SALT LAKE CITY -
A Utah toddler rescued from a car 14 hours after it crashed into a frigid river was released from a hospital yesterday, days after the accident that killed her mother.
Eighteen-month-old Lily Groesbeck was released from Primary Children's Hospital about 4 p.m., a spokeswoman said. Other than a few bruises, the girl is in great condition - playing, talking and reciting nursery rhymes, said father Deven Trafny.
"She should be gone. She shouldn't be here," Trafny, 34, told reporters. "I'm blessed. I'm counting all my blessings right now."
Rescuers found the baby strapped into her car seat, hanging upside down as icy water flowed through the car.
A fisherman spotted the car Saturday, the day after it hit a cement barrier on a bridge and careened into the river in Spanish Fork, about 50 miles south of Salt Lake City. Police said that even though the road over the bridge gets plenty of traffic, no one saw the wreck because the cement barrier obstructed the view. Police were investigating what caused the crash that killed the girl's mother, Lynn Groesbeck, 25.
SPRAGUE, Wash. -
A 15-year-old boy was arrested yesterday in connection with the attempted kidnapping of a 22-month-old toddler that was caught on surveillance video in this small farming town in eastern Washington.
The teenage boy, who lives in Sprague, was identified through the use of surveillance video, interviews and evidence collection, Lincoln County Sheriff Wade Magers said.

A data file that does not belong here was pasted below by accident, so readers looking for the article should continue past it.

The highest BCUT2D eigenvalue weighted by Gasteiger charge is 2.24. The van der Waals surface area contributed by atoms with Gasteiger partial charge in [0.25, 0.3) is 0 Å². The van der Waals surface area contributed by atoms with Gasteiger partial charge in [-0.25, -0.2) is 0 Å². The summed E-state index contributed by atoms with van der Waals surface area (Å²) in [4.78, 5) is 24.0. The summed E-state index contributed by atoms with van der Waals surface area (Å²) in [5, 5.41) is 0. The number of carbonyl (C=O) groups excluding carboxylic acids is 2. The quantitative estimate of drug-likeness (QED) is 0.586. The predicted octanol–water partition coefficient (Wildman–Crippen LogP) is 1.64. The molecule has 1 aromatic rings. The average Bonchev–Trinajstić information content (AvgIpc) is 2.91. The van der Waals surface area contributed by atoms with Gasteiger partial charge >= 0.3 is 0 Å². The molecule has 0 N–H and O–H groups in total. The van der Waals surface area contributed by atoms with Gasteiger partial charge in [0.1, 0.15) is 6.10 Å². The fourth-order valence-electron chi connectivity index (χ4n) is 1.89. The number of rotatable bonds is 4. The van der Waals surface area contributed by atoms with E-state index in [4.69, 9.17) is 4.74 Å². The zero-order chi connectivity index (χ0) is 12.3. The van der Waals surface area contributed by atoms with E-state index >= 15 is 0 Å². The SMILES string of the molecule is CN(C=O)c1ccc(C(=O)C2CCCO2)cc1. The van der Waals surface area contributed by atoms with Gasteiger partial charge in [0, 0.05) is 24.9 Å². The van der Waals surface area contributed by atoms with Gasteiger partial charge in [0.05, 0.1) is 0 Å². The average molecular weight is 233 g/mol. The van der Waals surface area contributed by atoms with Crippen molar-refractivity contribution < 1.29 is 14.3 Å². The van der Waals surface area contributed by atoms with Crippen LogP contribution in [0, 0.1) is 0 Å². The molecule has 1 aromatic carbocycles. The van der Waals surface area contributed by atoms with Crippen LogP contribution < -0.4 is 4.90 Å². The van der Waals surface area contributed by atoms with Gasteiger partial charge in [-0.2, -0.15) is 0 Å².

The boy's identity was being withheld because he is a juvenile, Magers said. "Over the past 72 hours deputies and detectives have worked relentlessly on this case."
Detectives started focusing on the arrested suspect in the past 24 hours, Magers said.
"Additional evidence, interviews, DNA collection, and surveillance was conducted," Magers said. "A search warrant was executed at the suspect's residence."
One of the kidnap victim's young siblings also positively identified the suspect, Magers said. The 15-year-old was booked into a juvenile detention facility on suspicion of second-degree kidnapping, Magers said. The Lincoln County Prosecutor's Office will make the formal charging decisions.
The case drew wide attention when dramatic surveillance video footage showed a male running down a sidewalk with the toddler in his arms last Sunday.
TUCSON, Ariz. -
Bill Badger was a hero even before he helped save people's lives during the Jan. 8, 2011, shooting in a grocery store parking lot that killed six people and injured 13, including former U.S. Rep. Gabby Giffords.
The Army veteran died yesterday morning of pneumonia, according to his wife, Sallie Badger. He was 78.
Badger was shot in the head at a constituent event for Giffords, who was the target of gunman Jared Loughner. But Badger managed to tackle Loughner, helping others hold him down and disarm him before police arrived. Loughner is serving seven consecutive life terms in prison.
Giffords, who lives in Tucson, said she was sad to learn of Badger's passing. "Bill was not only a great man and a proud Army veteran, he was a hero," she said in a statement.